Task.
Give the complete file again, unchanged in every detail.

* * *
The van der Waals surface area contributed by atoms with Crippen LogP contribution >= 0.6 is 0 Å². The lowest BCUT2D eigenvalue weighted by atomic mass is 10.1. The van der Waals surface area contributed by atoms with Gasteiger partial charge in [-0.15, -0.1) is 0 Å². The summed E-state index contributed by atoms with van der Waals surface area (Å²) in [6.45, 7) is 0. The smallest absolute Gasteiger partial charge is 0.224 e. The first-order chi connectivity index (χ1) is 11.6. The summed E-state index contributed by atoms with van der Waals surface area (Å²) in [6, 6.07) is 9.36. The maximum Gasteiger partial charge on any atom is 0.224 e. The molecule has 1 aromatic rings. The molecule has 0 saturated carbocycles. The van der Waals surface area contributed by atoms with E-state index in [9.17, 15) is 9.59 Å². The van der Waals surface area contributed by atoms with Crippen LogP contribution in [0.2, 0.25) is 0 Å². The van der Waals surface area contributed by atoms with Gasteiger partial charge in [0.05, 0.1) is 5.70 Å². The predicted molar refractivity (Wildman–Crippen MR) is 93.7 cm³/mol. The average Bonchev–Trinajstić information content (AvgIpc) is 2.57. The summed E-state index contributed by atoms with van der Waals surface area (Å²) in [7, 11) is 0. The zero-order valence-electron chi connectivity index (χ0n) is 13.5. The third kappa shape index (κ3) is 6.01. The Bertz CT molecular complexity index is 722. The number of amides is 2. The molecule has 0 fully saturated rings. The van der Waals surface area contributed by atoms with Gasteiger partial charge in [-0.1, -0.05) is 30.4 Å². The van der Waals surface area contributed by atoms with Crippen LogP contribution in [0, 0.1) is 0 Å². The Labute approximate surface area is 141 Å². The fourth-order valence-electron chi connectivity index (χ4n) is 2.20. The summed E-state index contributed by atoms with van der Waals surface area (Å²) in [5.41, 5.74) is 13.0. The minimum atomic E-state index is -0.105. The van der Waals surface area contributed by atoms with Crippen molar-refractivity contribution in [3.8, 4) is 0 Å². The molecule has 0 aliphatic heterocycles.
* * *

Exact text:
The van der Waals surface area contributed by atoms with Crippen LogP contribution >= 0.6 is 0 Å². The lowest BCUT2D eigenvalue weighted by atomic mass is 10.1. The van der Waals surface area contributed by atoms with Gasteiger partial charge in [-0.15, -0.1) is 0 Å². The summed E-state index contributed by atoms with van der Waals surface area (Å²) in [6.45, 7) is 0. The smallest absolute Gasteiger partial charge is 0.224 e. The first-order chi connectivity index (χ1) is 11.6. The summed E-state index contributed by atoms with van der Waals surface area (Å²) in [6, 6.07) is 9.36. The maximum Gasteiger partial charge on any atom is 0.224 e. The molecule has 1 aromatic rings. The molecule has 0 saturated carbocycles. The van der Waals surface area contributed by atoms with E-state index in [9.17, 15) is 9.59 Å². The van der Waals surface area contributed by atoms with Crippen LogP contribution in [0.2, 0.25) is 0 Å². The van der Waals surface area contributed by atoms with Gasteiger partial charge in [0.05, 0.1) is 5.70 Å². The predicted molar refractivity (Wildman–Crippen MR) is 93.7 cm³/mol. The average Bonchev–Trinajstić information content (AvgIpc) is 2.57. The summed E-state index contributed by atoms with van der Waals surface area (Å²) in [7, 11) is 0. The zero-order valence-electron chi connectivity index (χ0n) is 13.5. The third kappa shape index (κ3) is 6.01. The Bertz CT molecular complexity index is 722. The number of amides is 2. The molecule has 0 fully saturated rings. The van der Waals surface area contributed by atoms with Gasteiger partial charge in [-0.1, -0.05) is 30.4 Å². The van der Waals surface area contributed by atoms with Crippen LogP contribution in [0, 0.1) is 0 Å². The Labute approximate surface area is 141 Å². The fourth-order valence-electron chi connectivity index (χ4n) is 2.20. The summed E-state index contributed by atoms with van der Waals surface area (Å²) in [5.41, 5.74) is 13.0. The minimum atomic E-state index is -0.105. The van der Waals surface area contributed by atoms with Crippen molar-refractivity contribution in [3.8, 4) is 0 Å². The molecule has 0 aliphatic heterocycles.